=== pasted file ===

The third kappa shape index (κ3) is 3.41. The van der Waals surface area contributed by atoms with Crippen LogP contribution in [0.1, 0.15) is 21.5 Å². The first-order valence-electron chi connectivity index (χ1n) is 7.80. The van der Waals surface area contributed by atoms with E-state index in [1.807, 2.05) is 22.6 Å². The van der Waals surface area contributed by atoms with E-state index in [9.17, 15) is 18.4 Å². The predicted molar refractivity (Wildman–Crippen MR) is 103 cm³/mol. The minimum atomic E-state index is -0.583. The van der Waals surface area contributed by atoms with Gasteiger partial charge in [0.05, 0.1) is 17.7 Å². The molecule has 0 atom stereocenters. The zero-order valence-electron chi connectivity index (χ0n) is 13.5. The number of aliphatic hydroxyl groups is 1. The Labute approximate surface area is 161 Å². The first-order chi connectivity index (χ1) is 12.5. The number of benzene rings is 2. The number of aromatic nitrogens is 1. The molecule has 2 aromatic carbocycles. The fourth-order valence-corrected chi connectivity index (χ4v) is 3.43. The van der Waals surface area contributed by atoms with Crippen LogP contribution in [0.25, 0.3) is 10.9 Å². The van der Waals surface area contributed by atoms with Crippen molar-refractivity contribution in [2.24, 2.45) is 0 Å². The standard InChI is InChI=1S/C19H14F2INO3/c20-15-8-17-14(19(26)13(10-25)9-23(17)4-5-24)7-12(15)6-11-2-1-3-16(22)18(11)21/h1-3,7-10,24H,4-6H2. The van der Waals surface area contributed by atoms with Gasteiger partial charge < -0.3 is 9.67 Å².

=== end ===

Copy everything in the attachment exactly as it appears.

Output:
The third kappa shape index (κ3) is 3.41. The van der Waals surface area contributed by atoms with Crippen LogP contribution in [0.1, 0.15) is 21.5 Å². The first-order valence-electron chi connectivity index (χ1n) is 7.80. The van der Waals surface area contributed by atoms with E-state index in [1.807, 2.05) is 22.6 Å². The van der Waals surface area contributed by atoms with E-state index in [9.17, 15) is 18.4 Å². The predicted molar refractivity (Wildman–Crippen MR) is 103 cm³/mol. The minimum atomic E-state index is -0.583. The van der Waals surface area contributed by atoms with Gasteiger partial charge in [0.05, 0.1) is 17.7 Å². The molecule has 0 atom stereocenters. The zero-order valence-electron chi connectivity index (χ0n) is 13.5. The number of aliphatic hydroxyl groups is 1. The Labute approximate surface area is 161 Å². The first-order chi connectivity index (χ1) is 12.5. The number of benzene rings is 2. The number of aromatic nitrogens is 1. The molecule has 2 aromatic carbocycles. The fourth-order valence-corrected chi connectivity index (χ4v) is 3.43. The van der Waals surface area contributed by atoms with Crippen LogP contribution in [0.25, 0.3) is 10.9 Å². The van der Waals surface area contributed by atoms with Crippen molar-refractivity contribution in [2.24, 2.45) is 0 Å². The standard InChI is InChI=1S/C19H14F2INO3/c20-15-8-17-14(19(26)13(10-25)9-23(17)4-5-24)7-12(15)6-11-2-1-3-16(22)18(11)21/h1-3,7-10,24H,4-6H2. The van der Waals surface area contributed by atoms with Gasteiger partial charge < -0.3 is 9.67 Å².